Time4Learning. Sometimes there’s nothing like a computer game to keep kids engaged in learning! For a fee, you can give your child access to learning games that will help them improve their skills in core subjects such as math, science, and reading.
Duolingo. While the Duolingo app is not a true substitute for a foreign language curriculum, it can be a great way to help your child practice a language from home. The free app can help you learn a wide variety of languages, including Spanish, Chinese, French, German, Arabic, and many more.
Legal Information Resources
Many homeschooling parents are nervous about understanding and complying with the law as they educate their children. While homeschooling is legal in all 50 U.S. states, each state has its own set of regulations that families must follow. Road schoolers must follow the laws in the state where they have their driver’s license or vehicle registration.
Depending on your state, you may be required to:
Participate in state testing to ensure your child is progressing academically at an appropriate rate.
Teach required subjects.
File notice of intent to home school at or before the beginning of the school year.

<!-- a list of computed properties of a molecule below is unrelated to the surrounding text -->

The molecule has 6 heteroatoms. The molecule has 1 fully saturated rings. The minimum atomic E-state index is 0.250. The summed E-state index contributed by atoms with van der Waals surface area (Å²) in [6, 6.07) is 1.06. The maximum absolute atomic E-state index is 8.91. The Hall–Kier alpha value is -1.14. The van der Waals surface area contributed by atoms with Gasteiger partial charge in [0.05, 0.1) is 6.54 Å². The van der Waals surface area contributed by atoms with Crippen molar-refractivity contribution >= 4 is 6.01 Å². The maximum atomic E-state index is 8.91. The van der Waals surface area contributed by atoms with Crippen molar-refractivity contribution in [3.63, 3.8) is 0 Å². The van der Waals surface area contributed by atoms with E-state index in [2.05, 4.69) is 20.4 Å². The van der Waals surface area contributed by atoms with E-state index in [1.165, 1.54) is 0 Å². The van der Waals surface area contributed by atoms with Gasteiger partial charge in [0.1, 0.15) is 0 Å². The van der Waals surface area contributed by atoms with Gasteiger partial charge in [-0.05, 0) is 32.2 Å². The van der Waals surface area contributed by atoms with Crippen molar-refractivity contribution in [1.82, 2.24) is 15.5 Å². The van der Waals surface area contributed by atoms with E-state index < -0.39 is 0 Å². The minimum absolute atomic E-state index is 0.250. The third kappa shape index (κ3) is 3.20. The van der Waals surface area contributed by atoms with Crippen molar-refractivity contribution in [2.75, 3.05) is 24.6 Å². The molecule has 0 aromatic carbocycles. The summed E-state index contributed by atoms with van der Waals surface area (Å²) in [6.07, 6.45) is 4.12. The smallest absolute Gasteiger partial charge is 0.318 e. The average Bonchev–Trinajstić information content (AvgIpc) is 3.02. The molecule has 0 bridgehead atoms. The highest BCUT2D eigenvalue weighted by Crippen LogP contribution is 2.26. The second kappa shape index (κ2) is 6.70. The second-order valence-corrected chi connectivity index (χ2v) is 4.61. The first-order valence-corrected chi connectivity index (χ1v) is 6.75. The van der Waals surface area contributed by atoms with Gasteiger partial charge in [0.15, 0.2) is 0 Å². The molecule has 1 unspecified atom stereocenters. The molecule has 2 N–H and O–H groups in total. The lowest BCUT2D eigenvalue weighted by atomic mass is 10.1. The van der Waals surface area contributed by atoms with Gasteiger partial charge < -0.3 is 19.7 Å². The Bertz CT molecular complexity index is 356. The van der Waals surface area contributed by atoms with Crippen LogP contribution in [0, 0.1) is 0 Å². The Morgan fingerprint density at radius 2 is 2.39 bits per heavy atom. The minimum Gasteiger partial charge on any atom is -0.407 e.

Submit a description of the curriculum plan.
Meet minimum qualifications to be a homeschool instructor, such as possessing a high school diploma or completing a course in home-based instruction.
As a homeschooling parent, you will need to educate yourself about local laws and find resources to help with your legal questions. Here are a couple of resources you may want to check out:
The Coalition for Responsible Home Education. This organization’s website lets you search for information by state with an easy-to-use map and learn about local homeschooling policies.
Home School Legal Defense Association. HSLDA is a nonprofit that provides information on current laws, both in the U.S. and abroad, and represents homeschoolers who have legal challenges.
A Homeschool Community
Homeschooling can be incredibly lonely at times. There’s no built-in socialization outside of your household, so you need to go out of your way to find or build a community and give your child opportunities to practice social-emotional skills. Thankfully, there are many great homeschool communities already out there!
Depending on where you live, you may be able to find supplemental in-person classes geared toward homeschoolers in your community. Alternatively, you can create your own meetup group with other homeschool families.
Social media can also be a good way to find and connect with other homeschool families. A lot of parents join Facebook communities, subreddits, and other online communities to find and share ideas. Likeminded homeschoolers often find each other online, and sometimes online friendships turn into lasting offline ones.
Want More Homeschool Curriculum and Activity Ideas?
Healing Roots Online School provides curriculum resources for homeschool families as well as our own students. For more homeschool resources and ideas, sign up for our newsletter at the bottom of our home page.